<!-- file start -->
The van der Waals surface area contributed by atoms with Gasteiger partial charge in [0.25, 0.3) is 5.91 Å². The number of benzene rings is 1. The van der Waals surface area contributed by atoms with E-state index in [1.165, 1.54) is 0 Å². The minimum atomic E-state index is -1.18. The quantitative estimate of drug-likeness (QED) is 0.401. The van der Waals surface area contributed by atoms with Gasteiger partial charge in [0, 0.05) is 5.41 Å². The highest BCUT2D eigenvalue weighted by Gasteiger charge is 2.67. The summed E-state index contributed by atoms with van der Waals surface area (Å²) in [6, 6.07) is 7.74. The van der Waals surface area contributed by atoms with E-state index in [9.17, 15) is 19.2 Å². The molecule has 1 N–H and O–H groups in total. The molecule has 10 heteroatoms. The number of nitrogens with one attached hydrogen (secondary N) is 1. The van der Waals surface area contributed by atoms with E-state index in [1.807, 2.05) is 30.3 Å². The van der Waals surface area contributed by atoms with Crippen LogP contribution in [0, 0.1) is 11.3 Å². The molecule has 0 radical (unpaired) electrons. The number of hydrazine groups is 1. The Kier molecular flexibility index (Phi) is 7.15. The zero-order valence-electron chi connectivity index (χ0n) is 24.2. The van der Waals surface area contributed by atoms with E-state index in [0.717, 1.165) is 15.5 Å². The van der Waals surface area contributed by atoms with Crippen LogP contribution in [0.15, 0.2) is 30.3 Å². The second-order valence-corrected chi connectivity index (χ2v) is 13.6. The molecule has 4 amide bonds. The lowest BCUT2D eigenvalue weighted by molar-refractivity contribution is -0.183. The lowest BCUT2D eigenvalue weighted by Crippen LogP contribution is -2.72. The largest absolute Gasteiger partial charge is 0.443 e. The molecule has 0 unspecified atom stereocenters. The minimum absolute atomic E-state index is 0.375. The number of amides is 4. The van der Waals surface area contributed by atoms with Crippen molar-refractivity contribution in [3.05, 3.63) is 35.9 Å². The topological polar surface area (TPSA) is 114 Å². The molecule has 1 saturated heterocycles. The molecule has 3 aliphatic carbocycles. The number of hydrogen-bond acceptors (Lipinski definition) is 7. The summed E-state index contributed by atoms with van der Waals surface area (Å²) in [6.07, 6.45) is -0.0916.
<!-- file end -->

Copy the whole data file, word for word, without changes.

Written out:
The van der Waals surface area contributed by atoms with Gasteiger partial charge in [0.25, 0.3) is 5.91 Å². The number of benzene rings is 1. The van der Waals surface area contributed by atoms with E-state index in [1.165, 1.54) is 0 Å². The minimum atomic E-state index is -1.18. The quantitative estimate of drug-likeness (QED) is 0.401. The van der Waals surface area contributed by atoms with Gasteiger partial charge in [0, 0.05) is 5.41 Å². The highest BCUT2D eigenvalue weighted by Gasteiger charge is 2.67. The summed E-state index contributed by atoms with van der Waals surface area (Å²) in [6, 6.07) is 7.74. The van der Waals surface area contributed by atoms with E-state index in [9.17, 15) is 19.2 Å². The molecule has 1 N–H and O–H groups in total. The molecule has 10 heteroatoms. The number of nitrogens with one attached hydrogen (secondary N) is 1. The van der Waals surface area contributed by atoms with E-state index in [1.807, 2.05) is 30.3 Å². The van der Waals surface area contributed by atoms with Crippen LogP contribution in [0, 0.1) is 11.3 Å². The molecule has 0 radical (unpaired) electrons. The number of hydrazine groups is 1. The Kier molecular flexibility index (Phi) is 7.15. The zero-order valence-electron chi connectivity index (χ0n) is 24.2. The van der Waals surface area contributed by atoms with E-state index in [0.717, 1.165) is 15.5 Å². The van der Waals surface area contributed by atoms with Crippen LogP contribution in [0.15, 0.2) is 30.3 Å². The second-order valence-corrected chi connectivity index (χ2v) is 13.6. The molecule has 4 amide bonds. The lowest BCUT2D eigenvalue weighted by molar-refractivity contribution is -0.183. The lowest BCUT2D eigenvalue weighted by Crippen LogP contribution is -2.72. The largest absolute Gasteiger partial charge is 0.443 e. The molecule has 0 unspecified atom stereocenters. The minimum absolute atomic E-state index is 0.375. The number of amides is 4. The van der Waals surface area contributed by atoms with Crippen molar-refractivity contribution in [3.05, 3.63) is 35.9 Å². The topological polar surface area (TPSA) is 114 Å². The molecule has 1 saturated heterocycles. The molecule has 3 aliphatic carbocycles. The number of hydrogen-bond acceptors (Lipinski definition) is 7. The summed E-state index contributed by atoms with van der Waals surface area (Å²) in [6.07, 6.45) is -0.0916.